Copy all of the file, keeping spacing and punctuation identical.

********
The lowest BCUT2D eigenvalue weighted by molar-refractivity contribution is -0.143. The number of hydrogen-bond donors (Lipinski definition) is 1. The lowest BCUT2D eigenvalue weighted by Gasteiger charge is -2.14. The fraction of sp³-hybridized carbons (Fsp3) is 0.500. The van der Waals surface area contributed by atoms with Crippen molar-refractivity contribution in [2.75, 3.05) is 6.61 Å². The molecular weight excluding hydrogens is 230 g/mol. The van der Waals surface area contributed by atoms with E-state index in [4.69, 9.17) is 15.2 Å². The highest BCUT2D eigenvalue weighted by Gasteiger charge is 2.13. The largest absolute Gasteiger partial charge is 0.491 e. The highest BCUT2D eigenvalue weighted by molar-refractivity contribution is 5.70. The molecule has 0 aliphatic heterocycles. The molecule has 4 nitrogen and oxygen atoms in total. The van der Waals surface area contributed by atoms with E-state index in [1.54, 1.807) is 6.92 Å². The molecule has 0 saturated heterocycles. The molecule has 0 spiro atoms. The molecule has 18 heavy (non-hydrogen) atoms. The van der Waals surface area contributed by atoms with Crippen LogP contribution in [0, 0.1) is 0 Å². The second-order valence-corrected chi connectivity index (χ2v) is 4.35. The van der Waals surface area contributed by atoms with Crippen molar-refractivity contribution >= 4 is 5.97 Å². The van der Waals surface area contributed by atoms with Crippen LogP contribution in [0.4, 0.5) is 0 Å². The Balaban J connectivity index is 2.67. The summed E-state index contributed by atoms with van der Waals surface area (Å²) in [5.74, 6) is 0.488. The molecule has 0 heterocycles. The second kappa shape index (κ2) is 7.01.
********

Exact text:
The lowest BCUT2D eigenvalue weighted by molar-refractivity contribution is -0.143. The number of hydrogen-bond donors (Lipinski definition) is 1. The lowest BCUT2D eigenvalue weighted by Gasteiger charge is -2.14. The fraction of sp³-hybridized carbons (Fsp3) is 0.500. The van der Waals surface area contributed by atoms with Crippen molar-refractivity contribution in [2.75, 3.05) is 6.61 Å². The molecular weight excluding hydrogens is 230 g/mol. The van der Waals surface area contributed by atoms with E-state index in [4.69, 9.17) is 15.2 Å². The highest BCUT2D eigenvalue weighted by Gasteiger charge is 2.13. The largest absolute Gasteiger partial charge is 0.491 e. The highest BCUT2D eigenvalue weighted by molar-refractivity contribution is 5.70. The molecule has 0 aliphatic heterocycles. The molecule has 4 nitrogen and oxygen atoms in total. The van der Waals surface area contributed by atoms with E-state index in [1.54, 1.807) is 6.92 Å². The molecule has 0 saturated heterocycles. The molecule has 0 spiro atoms. The molecule has 18 heavy (non-hydrogen) atoms. The van der Waals surface area contributed by atoms with Crippen LogP contribution in [0, 0.1) is 0 Å². The second-order valence-corrected chi connectivity index (χ2v) is 4.35. The van der Waals surface area contributed by atoms with Crippen molar-refractivity contribution >= 4 is 5.97 Å². The van der Waals surface area contributed by atoms with Crippen LogP contribution in [0.4, 0.5) is 0 Å². The Balaban J connectivity index is 2.67. The summed E-state index contributed by atoms with van der Waals surface area (Å²) in [5.74, 6) is 0.488. The molecule has 0 heterocycles. The second kappa shape index (κ2) is 7.01.